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No work from home for brokerages MFs

Even as several new-age companies as well as manufacturing players have asked employees to work remotely to limit the spread of coronavirus, regulatory, infrastructure and compliance constraints are holding back brokerages, mutual funds and other stock market participants to recommend work-from-home to traders and dealers. Some, however, have worked out ways to keep their operations running with a minimal in-office staff.

 

For brokerages, among the main hurdles is the imposition of the no-cellphones rule during market hours for traders if they work from a remote location. This is done to stop leakage in trading data and client positions, which could be used for insider trading or front-running, both illegal acts under Sebi rules.

 

According to Ashish Pyasi, associate partner of law firm Dhir and Dhir Associates, “It will be challenging to maintain the record of transactions and recordings if employees work from home. Unless a system, which will cover these situations, is put in place immediately, it will be hard for regulators and stock exchanges to keep a check.”

 


Also, financial intermediaries depend on trading terminals for price updates and feeds in order to place bets, and to have similar infrastructure at home is difficult.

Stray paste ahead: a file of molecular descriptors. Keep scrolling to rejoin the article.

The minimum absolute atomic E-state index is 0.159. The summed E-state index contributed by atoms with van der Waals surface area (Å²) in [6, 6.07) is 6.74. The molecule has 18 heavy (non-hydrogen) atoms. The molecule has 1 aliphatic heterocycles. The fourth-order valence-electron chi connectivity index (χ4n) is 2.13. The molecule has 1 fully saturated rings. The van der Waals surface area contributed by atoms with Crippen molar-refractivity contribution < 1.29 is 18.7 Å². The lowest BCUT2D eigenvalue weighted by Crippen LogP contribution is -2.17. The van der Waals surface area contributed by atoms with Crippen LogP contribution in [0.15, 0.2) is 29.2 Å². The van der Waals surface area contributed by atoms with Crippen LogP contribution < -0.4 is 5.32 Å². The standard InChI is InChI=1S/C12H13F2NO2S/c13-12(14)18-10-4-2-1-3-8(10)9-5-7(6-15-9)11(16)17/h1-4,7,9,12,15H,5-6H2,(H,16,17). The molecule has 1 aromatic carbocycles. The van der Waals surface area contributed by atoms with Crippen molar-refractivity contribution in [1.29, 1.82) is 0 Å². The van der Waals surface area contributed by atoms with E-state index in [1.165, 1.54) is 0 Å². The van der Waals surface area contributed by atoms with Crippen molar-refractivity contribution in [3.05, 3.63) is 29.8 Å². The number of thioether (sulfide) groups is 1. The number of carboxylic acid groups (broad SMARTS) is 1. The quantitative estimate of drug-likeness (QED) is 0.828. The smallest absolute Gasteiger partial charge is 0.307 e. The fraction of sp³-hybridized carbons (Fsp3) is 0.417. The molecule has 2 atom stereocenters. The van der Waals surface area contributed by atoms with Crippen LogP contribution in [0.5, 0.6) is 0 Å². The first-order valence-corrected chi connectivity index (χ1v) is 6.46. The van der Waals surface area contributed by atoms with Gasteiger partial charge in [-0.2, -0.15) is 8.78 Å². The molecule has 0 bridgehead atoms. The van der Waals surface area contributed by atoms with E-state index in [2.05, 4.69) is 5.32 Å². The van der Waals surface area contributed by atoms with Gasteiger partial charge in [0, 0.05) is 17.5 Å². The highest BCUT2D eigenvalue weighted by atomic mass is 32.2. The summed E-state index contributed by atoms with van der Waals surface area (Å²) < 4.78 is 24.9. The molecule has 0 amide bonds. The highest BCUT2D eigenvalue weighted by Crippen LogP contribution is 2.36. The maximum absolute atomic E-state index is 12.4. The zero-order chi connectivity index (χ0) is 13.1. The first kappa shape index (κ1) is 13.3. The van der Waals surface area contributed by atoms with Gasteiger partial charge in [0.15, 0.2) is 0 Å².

Pradeep Gupta, co-founder & VC, Anand Rathi Group, said that it had looked at a work-from-home solution and bifurcated work basis on what is possible and what it may face in terms of regulatory or compliance challenges. “Trading cannot happen from home as it requires terminals and has to be done from office, from the designated desk and by the designated person according to compliance.”

 


At Centrum Capital, dealers and traders, who punch orders on BOLT, have not been allowed to work from home, while its sales and research analysts have been advised to work remotely. However, Motilal Oswal Group has put up secondary facilities so that business critical employees could work either from office or from another place so that they could avoid public transport, Sudhir Dhar, its ED & head of HR, said.

 


Sebi regulations for mutual funds and market intermediaries do not expressly prohibit remote connectivity for employees. “The stipulations mandate data localisation while ensuring data security and integrity,” said Arka Mookerjee, partner, J Sagar Associates. “Given the nature of cloud-based connectivity that the world has been moving towards, this is a good opportunity to test preparedness, especially for smaller players. However information management, including unpublished price-sensitive information, have to be carefully managed by the employee concerned to avoid leakage of information.”

 

 

Interestingly, insider-trading violations were one of the most investigated cases by Sebi in fiscal 2019. The markets regulator probed 70 cases in 2018-19, a fourfold jump in cases it investigated in fiscal 2018.

 


Neil Parikh, chairman, PPFAS Mutual Fund, said “We have asked staff to work from home for at least two weeks as a precautionary measure to prevent the spread of the coronavirus. However, for critical functions like fund management, NAV calculations, we will have some staff coming to office for the next two-three days until we are comfortable that these can be managed from home without any delay.”

Source: TOI